I’m sure you’ve heard the adage, “you must suffer for your art.” I’ve always considered myself an optimist with a pretty good life, albeit a bit of a worrier. So the worrisome voice in my head would occasionally wonder, “Am I suffering enough to make good art?” I actually felt hindered by my happy life. Well, momma, the times have changed!
Sadly, I can now say that I’ve been through hell. And if there is a silver lining to what happened, it’s that, through my art, I was able to use my experiences to better myself and, I hope, enlighten my audience in the process, maybe even saving some of them from the same pitfalls.
So to back up… last year I discovered something shocking about my wife, the mother of my two young children. I say “discovered,” but really it was a veil of denial lifted from my eyes. That difficult revelation led to other even more painful discoveries — all leading to the eventual end of our marriage. It was a blast! Every morning I woke up and had that first thought of, “Oh, crud, my life is still real!”
To my great fortune, however, I never let up my acting work. I have been studying with John Coppola at Studio C Artists (www.studiocartists.com) for many years and we continued to keep at it during and after the breakup of my marriage. Ironically, it was a fantastic process. Talk about emotional availability — my heart wasn’t just on my sleeve; it was on the floor in front of me, screaming, “Thank you, may I have another?”
The crux of my work at Studio C has been about exploring my archetypal makeup – the essences that are a part of me, that make up my personality or who I am. The theory is that each of us, each of our personalities, contains a unique arrangement of various prototypical characters or archetypes. This is beautifully explored by author Caroline Myss (www.myss.com) in her teachings and books, most notably Sacred Contracts. And it goes much deeper than just a classification of types (doctor, lawyer, cop, dad, etc.) – it goes to the core of the human being.
These archetypes are a part of who we are and, as actors, we can learn how to bring the appropriate aspect of ourselves to any role, just by unlocking and exploring them. I’ll give you an example. Let’s say I am playing a doctor. Then, to figure out how to approach the role – instead of just stereotypically focusing on only the healing aspects of a profession – I would look at what part of me works to take care of other people. Well for me, that would be my angel archetype.
My angel is a guardian so if I apply that to the role, then my doctor guards rather than just heals. It’s a much deeper step into the role – and something that’s so fundamentally grounded in who I am that, once I connect to that, it’s actually also easier to portray. Now, not everyone will be the same – they may not have the same understanding of their doctor – but the cool part is that it makes my doctor totally unique to me. It’ll be something different from what anyone else would do.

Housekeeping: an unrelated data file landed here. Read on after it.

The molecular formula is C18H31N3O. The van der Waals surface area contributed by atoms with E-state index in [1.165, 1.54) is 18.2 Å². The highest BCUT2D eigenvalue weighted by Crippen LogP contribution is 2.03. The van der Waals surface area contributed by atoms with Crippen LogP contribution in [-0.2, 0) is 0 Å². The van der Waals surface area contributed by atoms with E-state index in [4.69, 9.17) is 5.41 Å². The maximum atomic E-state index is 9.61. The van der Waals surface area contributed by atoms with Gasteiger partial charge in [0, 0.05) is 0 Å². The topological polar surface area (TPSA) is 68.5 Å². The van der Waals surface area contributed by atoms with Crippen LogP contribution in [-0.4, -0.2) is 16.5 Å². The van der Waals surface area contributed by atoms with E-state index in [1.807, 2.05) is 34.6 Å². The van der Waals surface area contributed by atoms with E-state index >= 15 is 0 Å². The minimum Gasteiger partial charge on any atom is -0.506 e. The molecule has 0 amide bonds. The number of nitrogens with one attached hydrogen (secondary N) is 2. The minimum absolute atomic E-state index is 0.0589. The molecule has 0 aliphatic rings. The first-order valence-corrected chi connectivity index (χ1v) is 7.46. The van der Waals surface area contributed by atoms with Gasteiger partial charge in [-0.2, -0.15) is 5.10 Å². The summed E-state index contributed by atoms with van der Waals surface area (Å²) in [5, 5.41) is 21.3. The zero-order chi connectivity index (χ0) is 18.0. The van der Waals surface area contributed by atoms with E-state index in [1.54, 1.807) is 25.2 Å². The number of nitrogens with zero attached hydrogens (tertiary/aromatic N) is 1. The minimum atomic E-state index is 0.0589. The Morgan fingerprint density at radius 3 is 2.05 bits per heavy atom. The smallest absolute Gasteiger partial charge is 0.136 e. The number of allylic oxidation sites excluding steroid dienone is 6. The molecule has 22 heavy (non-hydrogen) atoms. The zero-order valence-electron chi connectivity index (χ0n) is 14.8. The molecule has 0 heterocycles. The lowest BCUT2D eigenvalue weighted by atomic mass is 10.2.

But, enough with the heady explanations. As I said, I’ve been working on my archetypes for some time, and John often would say to me, “Evan, you need to come up with a one-man-show based on these”. I thought that’d be nice – but only if I actually had something to say. Then my wife left and I had so much to tell – it was like, “Hey, Johnny, I just had an idea. I ought to do a one-man show!”
So, with John’s help, I wrote and wrote, exploring how my different archetypes were coping with my chaotic situation. The show that grew out of this exploration is based on all-new material, but some of it had foundations in archetypes I had worked on in the past. Want to hear something scary? When re-visiting my past work, it was evident that while I may have been in denial of my failing marriage, my archetypes had been fully aware!
As the story formed, and I continued to work in my archetypes, it was terrific to see how well the different aspects of me fed into each other, and blended thematically. Not to say that it was an easy process, but it forced me to be very honest with myself at a time when I was finally ready to do just that. For anyone who sees the show, I think you’ll see the final product actually makes a universal statement about human beings and relationships. I eventually arrived at something that shows my truth, without being for me. The process in getting there was for me, but the result is for the audience. I think you can apply the lessons I’ve learned to anyone who has been in love.
In other words, you won’t have to suffer for art. because I already did it for you. You’re welcome!
***All photos by Alex Nicholas
I Get Knocked Down…, directed by John Coppola and produced by Michael Sonntag for Studio C Artists, opens March 5; plays Sat. (Mar. 5, 12, 19; Apr. 16 & 23), 8 pm; Sun. (Mar. 27, Apr. 3 & 10), 3 pm; through April 23. Approximate running time is one hour. Tickets: $20. Studio C Artists, 6448 Santa Monica Blvd., Hollywood; igetknockeddown.eventbrite.com.
Evan McNamara was born and raised in the suburbs of Philadelphia where his career as an actor began in the third grade playing the Pied Piper of Hamelin. Dreams of a professional acting career brought him to Los Angeles where he has worked on stage, in film and on television. Local theater credits include Amadeus, You Can’t Take It With You and The Shadow, among others. Television work includes The Soup, ER, Taprooting, Silence and The Last Bad Neighborhood. McNamara has been a company member of ARTEL, Shakespeare by the Sea and L.A. Troupe. He is presently a company member of Studio C Artists.